U.N. Security Council Fails To Act After Emergency Meeting On Syria
DAVID GREENE, HOST:
Let's turn to Syria now. The aerial bombardment of eastern Aleppo by Syrian regime and Russian warplanes has just been ferocious. These attacks have killed hundreds, destroyed residential centers, schools and overwhelmed hospitals.
ABDEL KAFI ALHAMDO: A lot of hospitals send us many calls - please tell all the world we can't - we don't have the capacity. Some hospitals yesterday treated the people in the street because they don't have places.
GREENE: That is the voice of Abdel Kafi Alhamdo. He's an English teacher at the University of Aleppo. We reached him in the rebel-held eastern part of the city by Skype.
ALHAMDO: We are really broken inside, OK? We are psychologically affected. Now we are dead in our hearts.
GREENE: All right, that is just one voice in the city of Aleppo. I want to turn now to my colleague, NPR's Alice Fordham, who has been monitoring the situation in Aleppo from Beirut. And, Alice, just give us a broad idea of what's happening there.
ALICE FORDHAM, BYLINE: Well, this regime offensive is into its fifth day now. The UN's envoy to Syria says there have been more than 200 people killed in the city and in the nearby countryside. Now, that's not all civilians, but does include dozens of women and children. There are a lot of fighters in the rebel-held half of the city, and a lot of the civilians have left - probably 80 percent.
But the U.N. estimates are about 275,000 civilians there. A lot of those people are just too poor to leave. These are people with no good options. And in addition to those aerial attacks, there are ground offensives. And the water was cut off to the opposition-held half of the city.
GREENE: So is anyone actually there, Alice, with the strength to - to fight back, or is the city very much defenseless right now?
FORDHAM: Absolutely. What we're seeing is fierce fighting, is battles. So rebel forces, in retaliation for that water being cut off, then they cut off the water to the government-held half of the city. So now no one in a city of nearly 2 million people has pumped water. And the rebel forces don't have an air force, so they don't usually inflict as much suffering on civilians.
But it's important to note that, in recent weeks and months, we have heard reports of rebel forces targeting civilian areas. One missile hit a school last week. And in terms of that ground fighting, they've pushed back hard. They managed to scramble and retake some high ground that the regime had taken in the countryside north of Aleppo over the weekend.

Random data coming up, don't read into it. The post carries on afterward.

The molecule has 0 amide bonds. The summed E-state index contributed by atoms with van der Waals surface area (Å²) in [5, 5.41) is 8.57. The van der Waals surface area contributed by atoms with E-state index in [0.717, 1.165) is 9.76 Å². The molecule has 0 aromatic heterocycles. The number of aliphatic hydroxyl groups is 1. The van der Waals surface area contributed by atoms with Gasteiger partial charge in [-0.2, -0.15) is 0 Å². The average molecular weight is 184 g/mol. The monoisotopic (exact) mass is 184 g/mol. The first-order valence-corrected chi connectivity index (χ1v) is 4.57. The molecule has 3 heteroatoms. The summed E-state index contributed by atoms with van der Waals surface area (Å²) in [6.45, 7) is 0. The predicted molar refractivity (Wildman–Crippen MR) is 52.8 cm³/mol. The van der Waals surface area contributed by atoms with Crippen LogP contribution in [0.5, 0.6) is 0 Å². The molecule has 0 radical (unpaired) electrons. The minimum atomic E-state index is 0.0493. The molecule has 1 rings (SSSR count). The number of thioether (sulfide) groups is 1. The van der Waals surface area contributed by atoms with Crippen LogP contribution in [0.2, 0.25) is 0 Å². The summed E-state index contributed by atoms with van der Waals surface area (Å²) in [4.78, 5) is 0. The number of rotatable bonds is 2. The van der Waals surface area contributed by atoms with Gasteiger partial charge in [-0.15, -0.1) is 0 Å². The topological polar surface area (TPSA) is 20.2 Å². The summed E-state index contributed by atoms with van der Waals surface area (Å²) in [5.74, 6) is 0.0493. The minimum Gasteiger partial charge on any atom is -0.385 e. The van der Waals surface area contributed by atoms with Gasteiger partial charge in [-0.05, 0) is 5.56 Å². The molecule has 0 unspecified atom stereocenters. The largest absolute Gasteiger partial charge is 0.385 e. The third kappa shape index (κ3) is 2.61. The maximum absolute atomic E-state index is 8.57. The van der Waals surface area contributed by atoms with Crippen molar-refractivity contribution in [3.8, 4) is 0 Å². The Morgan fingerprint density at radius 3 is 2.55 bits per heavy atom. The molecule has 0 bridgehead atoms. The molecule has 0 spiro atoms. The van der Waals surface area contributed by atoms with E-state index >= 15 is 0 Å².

At the moment, the regime has the upper hand. Analysts think they probably used the short breather of a recent cease-fire to reorganize. But there have definitely been times over the last few months when rebel forces have made significant progress in Aleppo City. These are not rebel forces on their last legs.
GREENE: It is important to note, it sounds like - I just want to highlight something you said - that there are civilians being hit not just by government forces, but civilians being hit by these rebel forces as well. Who are they? Who are these rebels?
FORDHAM: Well, there are some of what we might call moderate or mainstream rebel forces there. There's also a contingent from an al-Qaida-linked group among them. Now, a couple of weeks ago, when the Russians and the Americans were talking about a plan to improve the situation in Syria, their goal was to get a cease-fire and to encourage more moderate fighters to reject extremists, including al-Qaida.
But talking to analysts and people observing the situation closely, they point out that, under the pressure of a huge regime offensive, all the anti-government fighters are going to be banding together, including al-Qaida, working more closely because they are fighting for their lives here.
GREENE: Well, Alice, help me understand some diplomatic speak here. The U.N. Security Council is talking about a de facto siege of eastern Aleppo. We've been reporting on this, and I'll often just say, you know, Aleppo is a city under siege. But it sounds much more complicated than that.
FORDHAM: Right, exactly. So the city of Aleppo has, for several years, been divided in two, OK? So half of it - broadly speaking, the western part of it - is held by the government. There's about one and a half million civilians living there. And that is under the control of the regime of President Bashar al-Assad. Generally, there's very little problem with supply there. Under some circumstances, life even continues as normal, OK?
The eastern side of the city - a part of the city has been held by rebel forces for years and years. That's the place where most of the civilians have left. That's the place that's been under aerial bombardment for years. That's the place where the rebels are holed up and they're fighting.
And that's the place that the supply lines have been recently cut off. And it has come under what the U.N. is referring to as a de facto siege. That has happened only in the last few weeks.
GREENE: OK, speaking to my colleague, NPR's Alice Fordham, about the situation in Aleppo in Syria. Alice, thanks a lot.
FORDHAM: Thanks so much for having me.
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